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Week of July 25th, 2019

You owe it to us all to get on with what you're good at

You owe it to us all to get on with what you're good at.

—W. H. Auden

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You have the keys to promising doors that don't exist yet; save those keys.

You know the titles of rousing stories that haven't happened yet; write those titles down.

You've caught glimpses of your best future, but they're confusing because you can't imagine how you'll get to that future; imprint those glimpses on your memory.

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Here's a link to my free weekly email newsletter, featuring the Free Will Astrology horoscopes, plus a bunch of other stuff, including good news, lucky advice, and tender rants. It arrives every Tuesday morning.

Read past issues of the newsletter.

Sign up here for your free subscription.

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You've heard the term "Higher Self"? We might define it as the aspect of your intelligence that is usually beyond the reach of your conscious awareness but is always looking out for you and always offering you guidance—if you take the trouble to tune in to it.

Fun fact: Your Higher Self is itself evolving. One of its goals is to activate the genius that comes fully awake through a synergetic meld of Higher Selfishness and Higher Selflessness: "where your deep gladness and the world's deep hunger meet," in the words of Frederich Buechner.

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Frans de Waal writes: "What separates your mind from an animal’s? Maybe you think it’s your ability to design tools, your sense of self, or your grasp of past and future―all traits that have helped us define ourselves as the planet’s preeminent species. But in recent decades, these claims have eroded, or even been disproven outright, by a revolution in the study of animal cognition.

“People often assume a cognitive ladder, from lower to higher forms, with our own intelligence at the top. But what if it is more like a bush, with cognition taking different forms that are often incomparable to ours? Would you presume yourself dumber than a squirrel because you’re less adept at recalling the locations of hundreds of buried acorns? Or would you judge your perception of your surroundings as more sophisticated than that of a echolocating bat?”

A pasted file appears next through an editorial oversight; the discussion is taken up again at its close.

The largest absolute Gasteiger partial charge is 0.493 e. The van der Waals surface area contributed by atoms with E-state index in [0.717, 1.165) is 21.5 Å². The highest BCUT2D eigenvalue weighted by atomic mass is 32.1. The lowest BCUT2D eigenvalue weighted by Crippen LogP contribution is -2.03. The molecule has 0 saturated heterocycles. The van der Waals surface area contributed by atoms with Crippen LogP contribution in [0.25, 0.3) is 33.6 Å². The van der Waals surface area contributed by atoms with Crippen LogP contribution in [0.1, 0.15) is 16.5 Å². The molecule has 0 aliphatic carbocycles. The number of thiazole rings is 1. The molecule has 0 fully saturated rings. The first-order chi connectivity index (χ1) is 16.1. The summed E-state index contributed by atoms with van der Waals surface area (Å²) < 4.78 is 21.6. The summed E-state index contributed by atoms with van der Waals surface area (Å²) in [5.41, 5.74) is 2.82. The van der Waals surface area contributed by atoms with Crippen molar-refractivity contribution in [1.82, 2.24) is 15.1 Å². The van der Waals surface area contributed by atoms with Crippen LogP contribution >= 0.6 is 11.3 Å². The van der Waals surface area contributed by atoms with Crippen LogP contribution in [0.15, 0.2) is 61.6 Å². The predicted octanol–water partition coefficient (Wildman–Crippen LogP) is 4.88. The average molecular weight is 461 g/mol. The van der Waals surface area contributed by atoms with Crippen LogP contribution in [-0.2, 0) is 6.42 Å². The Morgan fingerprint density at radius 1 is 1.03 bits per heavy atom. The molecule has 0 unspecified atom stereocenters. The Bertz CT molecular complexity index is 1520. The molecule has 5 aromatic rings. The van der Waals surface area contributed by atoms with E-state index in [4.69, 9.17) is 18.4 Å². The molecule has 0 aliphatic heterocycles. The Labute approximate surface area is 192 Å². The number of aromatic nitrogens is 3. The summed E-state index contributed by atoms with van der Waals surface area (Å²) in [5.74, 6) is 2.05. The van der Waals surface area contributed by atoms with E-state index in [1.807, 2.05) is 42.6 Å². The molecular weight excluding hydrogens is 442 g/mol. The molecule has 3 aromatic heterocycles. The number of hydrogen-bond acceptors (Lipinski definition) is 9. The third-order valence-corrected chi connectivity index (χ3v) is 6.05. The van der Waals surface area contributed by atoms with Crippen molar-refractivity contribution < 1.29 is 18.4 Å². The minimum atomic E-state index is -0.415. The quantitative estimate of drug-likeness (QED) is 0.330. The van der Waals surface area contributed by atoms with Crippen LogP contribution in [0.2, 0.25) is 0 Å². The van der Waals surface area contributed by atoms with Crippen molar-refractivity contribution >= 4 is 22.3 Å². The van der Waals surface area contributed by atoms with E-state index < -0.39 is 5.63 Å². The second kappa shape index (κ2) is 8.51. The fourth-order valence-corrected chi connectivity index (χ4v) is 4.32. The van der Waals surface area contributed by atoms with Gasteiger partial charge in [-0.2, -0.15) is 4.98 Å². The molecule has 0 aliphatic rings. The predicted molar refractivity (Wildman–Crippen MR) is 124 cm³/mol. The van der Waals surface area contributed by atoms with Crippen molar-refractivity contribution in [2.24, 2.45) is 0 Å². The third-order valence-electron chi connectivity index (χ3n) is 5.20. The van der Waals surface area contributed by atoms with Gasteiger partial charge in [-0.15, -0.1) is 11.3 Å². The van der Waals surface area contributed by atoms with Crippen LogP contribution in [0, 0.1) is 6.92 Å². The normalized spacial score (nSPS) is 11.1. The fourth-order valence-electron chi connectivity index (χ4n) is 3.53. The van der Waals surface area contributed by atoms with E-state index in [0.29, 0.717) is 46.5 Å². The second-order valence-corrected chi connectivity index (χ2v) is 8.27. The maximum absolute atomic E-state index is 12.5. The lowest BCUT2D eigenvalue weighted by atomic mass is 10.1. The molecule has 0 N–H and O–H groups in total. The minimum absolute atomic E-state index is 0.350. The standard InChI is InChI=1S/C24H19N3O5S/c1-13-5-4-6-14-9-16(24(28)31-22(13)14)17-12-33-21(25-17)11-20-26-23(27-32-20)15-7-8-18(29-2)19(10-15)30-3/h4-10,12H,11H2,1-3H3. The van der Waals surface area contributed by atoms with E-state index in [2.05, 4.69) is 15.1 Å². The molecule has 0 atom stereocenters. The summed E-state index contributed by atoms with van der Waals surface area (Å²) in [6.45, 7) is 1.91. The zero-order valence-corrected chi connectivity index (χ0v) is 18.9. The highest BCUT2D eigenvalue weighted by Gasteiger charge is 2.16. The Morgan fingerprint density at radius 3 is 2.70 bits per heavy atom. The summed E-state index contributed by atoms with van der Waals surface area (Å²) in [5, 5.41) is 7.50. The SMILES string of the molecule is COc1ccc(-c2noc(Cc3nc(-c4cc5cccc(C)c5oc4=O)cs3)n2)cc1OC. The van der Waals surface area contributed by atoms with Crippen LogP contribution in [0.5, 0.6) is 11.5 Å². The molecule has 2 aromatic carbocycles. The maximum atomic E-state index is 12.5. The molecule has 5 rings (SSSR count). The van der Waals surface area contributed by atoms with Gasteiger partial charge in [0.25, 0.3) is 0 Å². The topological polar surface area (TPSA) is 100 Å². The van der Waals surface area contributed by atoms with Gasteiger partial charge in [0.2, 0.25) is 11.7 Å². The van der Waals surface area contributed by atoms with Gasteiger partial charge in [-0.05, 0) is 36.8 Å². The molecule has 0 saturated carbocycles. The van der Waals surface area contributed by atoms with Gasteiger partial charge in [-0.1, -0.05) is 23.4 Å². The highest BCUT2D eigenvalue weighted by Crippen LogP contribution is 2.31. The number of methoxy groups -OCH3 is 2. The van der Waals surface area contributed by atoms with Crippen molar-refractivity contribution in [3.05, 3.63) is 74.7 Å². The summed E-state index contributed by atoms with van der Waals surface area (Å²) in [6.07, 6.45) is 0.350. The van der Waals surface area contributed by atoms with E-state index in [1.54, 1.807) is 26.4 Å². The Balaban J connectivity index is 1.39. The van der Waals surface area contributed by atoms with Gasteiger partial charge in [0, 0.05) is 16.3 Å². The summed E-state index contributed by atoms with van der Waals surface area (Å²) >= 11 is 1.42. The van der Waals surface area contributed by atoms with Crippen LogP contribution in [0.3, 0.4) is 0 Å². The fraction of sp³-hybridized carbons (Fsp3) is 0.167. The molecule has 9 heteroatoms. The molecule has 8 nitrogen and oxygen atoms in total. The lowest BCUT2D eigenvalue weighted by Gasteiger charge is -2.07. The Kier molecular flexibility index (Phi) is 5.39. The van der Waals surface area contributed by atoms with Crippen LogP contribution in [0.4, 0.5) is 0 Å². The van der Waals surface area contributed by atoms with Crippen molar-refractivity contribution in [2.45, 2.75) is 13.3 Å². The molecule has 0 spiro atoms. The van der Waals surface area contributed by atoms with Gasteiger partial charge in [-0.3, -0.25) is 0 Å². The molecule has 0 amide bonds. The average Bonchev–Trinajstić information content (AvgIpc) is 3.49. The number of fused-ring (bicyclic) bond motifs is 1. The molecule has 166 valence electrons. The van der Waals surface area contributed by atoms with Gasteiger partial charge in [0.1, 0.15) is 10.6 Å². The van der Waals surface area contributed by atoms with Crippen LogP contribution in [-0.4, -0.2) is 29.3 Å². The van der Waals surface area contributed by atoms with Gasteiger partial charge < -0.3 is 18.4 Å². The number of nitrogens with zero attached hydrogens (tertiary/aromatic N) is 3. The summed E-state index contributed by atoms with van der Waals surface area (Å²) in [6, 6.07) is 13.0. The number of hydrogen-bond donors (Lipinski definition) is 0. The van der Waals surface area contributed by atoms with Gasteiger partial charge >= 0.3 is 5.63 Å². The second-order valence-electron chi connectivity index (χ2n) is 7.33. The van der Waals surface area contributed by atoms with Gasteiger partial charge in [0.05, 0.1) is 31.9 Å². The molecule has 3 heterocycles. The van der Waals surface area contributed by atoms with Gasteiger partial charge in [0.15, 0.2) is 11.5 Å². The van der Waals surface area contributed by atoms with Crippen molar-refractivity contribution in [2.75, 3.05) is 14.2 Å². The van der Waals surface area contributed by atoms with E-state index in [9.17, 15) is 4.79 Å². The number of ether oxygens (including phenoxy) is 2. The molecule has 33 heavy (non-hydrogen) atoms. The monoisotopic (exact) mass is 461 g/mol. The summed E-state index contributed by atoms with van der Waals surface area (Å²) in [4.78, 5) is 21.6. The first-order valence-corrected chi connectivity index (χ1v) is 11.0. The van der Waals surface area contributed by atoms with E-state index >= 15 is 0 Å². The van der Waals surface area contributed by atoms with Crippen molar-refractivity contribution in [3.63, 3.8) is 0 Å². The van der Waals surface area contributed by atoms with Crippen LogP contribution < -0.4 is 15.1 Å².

Frans de Waal’s book is available:

at Powells

or at Amazon

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One of the leading intellectuals of the 20th century, Aldous Huxley, wrote more than 20 books, including Brave New World.

In his later years he made a surprising confession. "It is a bit embarrassing to have been concerned with the human problem all one's life," he wrote, "and find at the end that one has no more to offer by way of advice than 'Try to be a little kinder.'"

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'I have thousands of opinions still—but that is down from millions—and, as always, I know nothing.

—Harold Brodkey

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We need to be happy in this wonderland without once being merely comfortable.

—G. K. Chesterton

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If you want your personal chart done, I recommend a colleague whose approach to reading astrology charts closely matches my own. She's my wife, RO LOUGHRAN. Her website is here.

Ro utilizes a blend of well-trained intuition, emotional warmth, and technical proficiency in horoscope interpretation. She is skilled at exploring the mysteries of your life's purpose and nurturing your connection with your own inner wisdom.

In addition to over 30 years of astrological experience, Ro has been a licensed psychotherapist for 17 years. She integrates psychological insight with astrology's cosmological perspective.

Ro is based in California, but can do phone consultations and otherwise work with you regardless of geographic boundaries.

Check out Ro's website.

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Some people imagine the word "soul" to be a New Age term, a lazy woo-woo concept favored by fuzzy thinkers. As evidence that this isn't the case, I offer references to "soul" by writers who don't fit those descriptions, starting with Walt Whitman.

I am the poet of the body,
And I am the poet of the soul.
The pleasures of heaven are with me, and the pains of
hell are with me,
The first I graft and increase upon myself — the latter I
translate into a new tongue.

—Walt Whitman, "Song of Myself"


How prompt we are to satisfy the hunger and thirst of our bodies; how slow to satisfy the hunger and thirst of our souls!

—Henry David Thoreau


The soul should always stand ajar,
That if the heaven inquire,
He will not be obliged to wait,
Or shy of troubling her.

—Emily Dickinson


This earth is honey for all beings, and all beings are honey for this earth. The intelligent, immortal being, the soul of the earth, and the intelligent, immortal being, the soul in the individual being—each is honey to the other.

—Brihadaranyaka Upanishad


Ondinnonk is an Iroquois word with two related meanings: 1. a secret wish of the soul, especially as revealed in dreams; 2. the spiritual part of our nature that longs to do good deeds.